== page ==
Nick Ashmore, CEO, Strategic Banking Corporation of Ireland

that may emerge through reluctance on the part of SME owners to fund investment in their business using debt. The FGLS is particularly beneficial to the primary agricultural sector with the allocation of €120m of the fund to this sector. This accessible funding will enable farmers to invest in developing and innovating their businesses. To date the SBCI has received almost 2,000 applications for eligibility and more than €100m has been allocated. The FGLS is available through AIB, Bank of Ireland, KBC and Ulster Bank. The eligibility process of both BLS and FGLS is very straightforward. SMEs can start the process by visiting the SBCI website and completing a brief form to establish their eligibility for the scheme. The SBCI will give them a quick decision – normally within 48 hours – and a unique code confirming that they are eligible for the scheme, which they then bring to their preferred finance provider to start their credit application. The SBCI commitment for 2020 is to continue developing products and onlender relationships to deliver effective and innovative financial support to Irish firms, as well as drive the competition in the credit market ensuring the efficient use of both Government and EU funding and guarantees. For more information, visit


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19/12/2019 11:28

Dún Laoghaire-Rathdown Council  Partner Profile

IN THE DRIVING SEAT MARTIN ALLIDINE EXPLAINS WHY DÚN LAOGHAIRE-RATHDOWN COUNCIL HAS BEEN A FORERUNNER IN THE ADOPTION OF ELECTRIC VEHICLES. It’s becoming increasingly clear that electric vehicles are no longer just an idea for the future, but a practical solution for today. The cost savings in terms of fuel bills and maintenance costs are often highlighted as major selling points for embracing this technology. After the sums are tallied up, many businesses are seeing that electric vehicles offer a big opportunity. Dún Laoghaire-Rathdown Council (DLR) is committed to reducing emissions by 2020 in line with national targets and fleet renewal is helping some way towards achieving this. “As a Local Authority, we’re trying to provide leadership in the area of sustainabilty,” says Senior Executive Officer Martin Allidine. “We want to demonstrate to the public that we believe in doing our bit environmentally, and part of our commitment is to electrify as much of our council fleet as possible. We need to bring our emissions down below 40% by 2030. The energy of our fleet is an area that needs to be tackled as best we can and we’re focused on improving our energy efficiency over the coming years.” Investing in projects and initiatives in a direct effort to reduce reliance on private cars through the delivery of sustainable transport projects is something Allidine, and the Council as a whole, are fully behind. “We’re trying to promote the idea of supporting sustainable travel,” he explains. “We made six Nissan LEAF vehicles available for our staff. We put this in place to let employees know they didn’t need to drive to work, as there would be a vehicle available to book if and when they needed access to one.” Allidine continues: “We didn’t expect a huge take-up, but we have 140 signed up to the scheme. Those vehicles are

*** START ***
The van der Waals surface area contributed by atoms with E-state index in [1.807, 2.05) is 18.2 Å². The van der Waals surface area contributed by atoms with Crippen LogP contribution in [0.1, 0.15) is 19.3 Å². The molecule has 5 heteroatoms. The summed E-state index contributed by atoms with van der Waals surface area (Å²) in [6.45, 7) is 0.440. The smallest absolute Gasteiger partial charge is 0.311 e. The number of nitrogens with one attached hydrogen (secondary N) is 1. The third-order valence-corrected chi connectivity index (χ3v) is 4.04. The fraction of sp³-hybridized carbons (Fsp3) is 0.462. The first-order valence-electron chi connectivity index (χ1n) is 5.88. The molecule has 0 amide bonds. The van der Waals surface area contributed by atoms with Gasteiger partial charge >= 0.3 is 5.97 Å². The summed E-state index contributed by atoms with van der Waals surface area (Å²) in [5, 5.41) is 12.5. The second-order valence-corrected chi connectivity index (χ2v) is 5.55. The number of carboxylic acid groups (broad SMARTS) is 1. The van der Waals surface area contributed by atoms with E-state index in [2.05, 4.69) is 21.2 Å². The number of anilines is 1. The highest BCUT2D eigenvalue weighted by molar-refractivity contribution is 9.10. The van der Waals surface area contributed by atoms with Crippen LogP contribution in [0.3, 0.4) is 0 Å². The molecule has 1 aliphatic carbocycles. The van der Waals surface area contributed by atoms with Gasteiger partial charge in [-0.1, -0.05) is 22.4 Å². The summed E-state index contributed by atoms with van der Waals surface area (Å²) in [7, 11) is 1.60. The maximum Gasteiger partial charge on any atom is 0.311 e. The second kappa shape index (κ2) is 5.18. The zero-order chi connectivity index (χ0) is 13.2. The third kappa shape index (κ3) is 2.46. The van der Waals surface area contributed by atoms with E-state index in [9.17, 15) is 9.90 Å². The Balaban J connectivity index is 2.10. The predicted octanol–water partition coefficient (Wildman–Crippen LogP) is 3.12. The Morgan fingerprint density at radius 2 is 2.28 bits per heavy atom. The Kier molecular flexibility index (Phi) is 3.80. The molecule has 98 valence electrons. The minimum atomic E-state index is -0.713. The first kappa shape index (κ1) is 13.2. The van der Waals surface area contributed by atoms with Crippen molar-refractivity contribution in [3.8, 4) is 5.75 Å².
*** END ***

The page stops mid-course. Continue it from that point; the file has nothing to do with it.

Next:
Pictured at the Electric Vehicle Summit in Croke Park are Martin Allidine, Marcella Murphy and Patrick Boyle.